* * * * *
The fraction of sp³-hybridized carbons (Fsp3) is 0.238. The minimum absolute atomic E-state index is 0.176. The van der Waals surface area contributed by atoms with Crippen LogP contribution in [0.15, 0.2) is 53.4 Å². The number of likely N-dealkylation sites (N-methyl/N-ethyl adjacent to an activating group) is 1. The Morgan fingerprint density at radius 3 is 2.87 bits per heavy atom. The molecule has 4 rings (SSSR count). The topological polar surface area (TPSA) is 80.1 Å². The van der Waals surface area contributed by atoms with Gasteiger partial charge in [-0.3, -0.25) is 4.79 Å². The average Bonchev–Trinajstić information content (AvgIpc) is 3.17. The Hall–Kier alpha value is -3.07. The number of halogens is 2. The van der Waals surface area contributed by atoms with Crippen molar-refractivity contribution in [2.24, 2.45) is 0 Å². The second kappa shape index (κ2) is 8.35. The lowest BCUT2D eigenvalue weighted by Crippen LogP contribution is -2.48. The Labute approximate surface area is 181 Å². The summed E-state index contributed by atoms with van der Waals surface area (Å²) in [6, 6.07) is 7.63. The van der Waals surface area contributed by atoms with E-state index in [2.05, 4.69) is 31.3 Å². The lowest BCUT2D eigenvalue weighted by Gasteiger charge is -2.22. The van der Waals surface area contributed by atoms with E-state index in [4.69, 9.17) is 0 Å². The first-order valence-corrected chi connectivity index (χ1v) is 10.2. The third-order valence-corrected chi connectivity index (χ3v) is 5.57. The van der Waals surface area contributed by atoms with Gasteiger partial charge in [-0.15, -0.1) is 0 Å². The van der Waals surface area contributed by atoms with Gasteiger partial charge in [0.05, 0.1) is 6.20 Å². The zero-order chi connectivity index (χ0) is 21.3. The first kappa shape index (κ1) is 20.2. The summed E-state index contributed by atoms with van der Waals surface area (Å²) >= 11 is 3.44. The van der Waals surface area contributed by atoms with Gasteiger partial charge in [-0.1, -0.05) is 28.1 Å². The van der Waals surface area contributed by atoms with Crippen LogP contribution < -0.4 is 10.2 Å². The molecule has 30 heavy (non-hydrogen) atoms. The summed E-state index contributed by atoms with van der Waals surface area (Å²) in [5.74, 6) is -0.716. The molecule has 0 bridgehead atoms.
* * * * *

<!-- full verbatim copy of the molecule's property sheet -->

The fraction of sp³-hybridized carbons (Fsp3) is 0.238. The minimum absolute atomic E-state index is 0.176. The van der Waals surface area contributed by atoms with Crippen LogP contribution in [0.15, 0.2) is 53.4 Å². The number of likely N-dealkylation sites (N-methyl/N-ethyl adjacent to an activating group) is 1. The Morgan fingerprint density at radius 3 is 2.87 bits per heavy atom. The molecule has 4 rings (SSSR count). The topological polar surface area (TPSA) is 80.1 Å². The van der Waals surface area contributed by atoms with Gasteiger partial charge in [-0.3, -0.25) is 4.79 Å². The average Bonchev–Trinajstić information content (AvgIpc) is 3.17. The Hall–Kier alpha value is -3.07. The number of halogens is 2. The van der Waals surface area contributed by atoms with Crippen molar-refractivity contribution in [2.24, 2.45) is 0 Å². The second kappa shape index (κ2) is 8.35. The lowest BCUT2D eigenvalue weighted by Crippen LogP contribution is -2.48. The Labute approximate surface area is 181 Å². The summed E-state index contributed by atoms with van der Waals surface area (Å²) in [6, 6.07) is 7.63. The van der Waals surface area contributed by atoms with E-state index in [2.05, 4.69) is 31.3 Å². The lowest BCUT2D eigenvalue weighted by Gasteiger charge is -2.22. The van der Waals surface area contributed by atoms with E-state index in [4.69, 9.17) is 0 Å². The first-order valence-corrected chi connectivity index (χ1v) is 10.2. The third-order valence-corrected chi connectivity index (χ3v) is 5.57. The van der Waals surface area contributed by atoms with Gasteiger partial charge in [-0.15, -0.1) is 0 Å². The van der Waals surface area contributed by atoms with Gasteiger partial charge in [0.05, 0.1) is 6.20 Å². The zero-order chi connectivity index (χ0) is 21.3. The first kappa shape index (κ1) is 20.2. The summed E-state index contributed by atoms with van der Waals surface area (Å²) >= 11 is 3.44. The van der Waals surface area contributed by atoms with Gasteiger partial charge in [-0.1, -0.05) is 28.1 Å². The van der Waals surface area contributed by atoms with Crippen LogP contribution < -0.4 is 10.2 Å². The molecule has 30 heavy (non-hydrogen) atoms. The summed E-state index contributed by atoms with van der Waals surface area (Å²) in [5.74, 6) is -0.716. The molecule has 0 bridgehead atoms.